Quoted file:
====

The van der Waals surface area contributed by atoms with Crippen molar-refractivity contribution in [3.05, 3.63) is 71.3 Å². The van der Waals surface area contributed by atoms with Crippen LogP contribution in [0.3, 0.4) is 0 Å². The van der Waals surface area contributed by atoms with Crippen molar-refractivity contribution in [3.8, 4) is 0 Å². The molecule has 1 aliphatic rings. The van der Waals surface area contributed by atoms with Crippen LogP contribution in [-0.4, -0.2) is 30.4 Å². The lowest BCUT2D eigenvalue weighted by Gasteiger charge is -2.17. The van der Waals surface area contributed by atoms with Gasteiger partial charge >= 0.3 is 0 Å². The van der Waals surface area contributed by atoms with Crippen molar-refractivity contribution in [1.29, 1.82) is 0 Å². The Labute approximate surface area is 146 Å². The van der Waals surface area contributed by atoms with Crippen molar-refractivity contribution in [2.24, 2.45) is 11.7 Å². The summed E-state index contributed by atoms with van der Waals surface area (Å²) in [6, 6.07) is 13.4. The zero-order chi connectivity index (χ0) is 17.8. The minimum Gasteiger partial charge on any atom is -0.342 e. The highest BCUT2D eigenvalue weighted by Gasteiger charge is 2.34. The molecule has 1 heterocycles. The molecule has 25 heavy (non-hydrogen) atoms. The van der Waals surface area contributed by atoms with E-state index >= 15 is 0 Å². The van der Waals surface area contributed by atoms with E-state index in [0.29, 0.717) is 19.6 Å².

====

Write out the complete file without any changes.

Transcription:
The van der Waals surface area contributed by atoms with Crippen molar-refractivity contribution in [3.05, 3.63) is 71.3 Å². The van der Waals surface area contributed by atoms with Crippen LogP contribution in [0.3, 0.4) is 0 Å². The van der Waals surface area contributed by atoms with Crippen molar-refractivity contribution in [3.8, 4) is 0 Å². The molecule has 1 aliphatic rings. The van der Waals surface area contributed by atoms with Crippen LogP contribution in [-0.4, -0.2) is 30.4 Å². The lowest BCUT2D eigenvalue weighted by Gasteiger charge is -2.17. The van der Waals surface area contributed by atoms with Gasteiger partial charge >= 0.3 is 0 Å². The van der Waals surface area contributed by atoms with Crippen molar-refractivity contribution in [1.29, 1.82) is 0 Å². The Labute approximate surface area is 146 Å². The van der Waals surface area contributed by atoms with Crippen molar-refractivity contribution in [2.24, 2.45) is 11.7 Å². The summed E-state index contributed by atoms with van der Waals surface area (Å²) in [6, 6.07) is 13.4. The zero-order chi connectivity index (χ0) is 17.8. The minimum Gasteiger partial charge on any atom is -0.342 e. The highest BCUT2D eigenvalue weighted by Gasteiger charge is 2.34. The molecule has 1 heterocycles. The molecule has 25 heavy (non-hydrogen) atoms. The van der Waals surface area contributed by atoms with E-state index >= 15 is 0 Å². The van der Waals surface area contributed by atoms with E-state index in [0.29, 0.717) is 19.6 Å².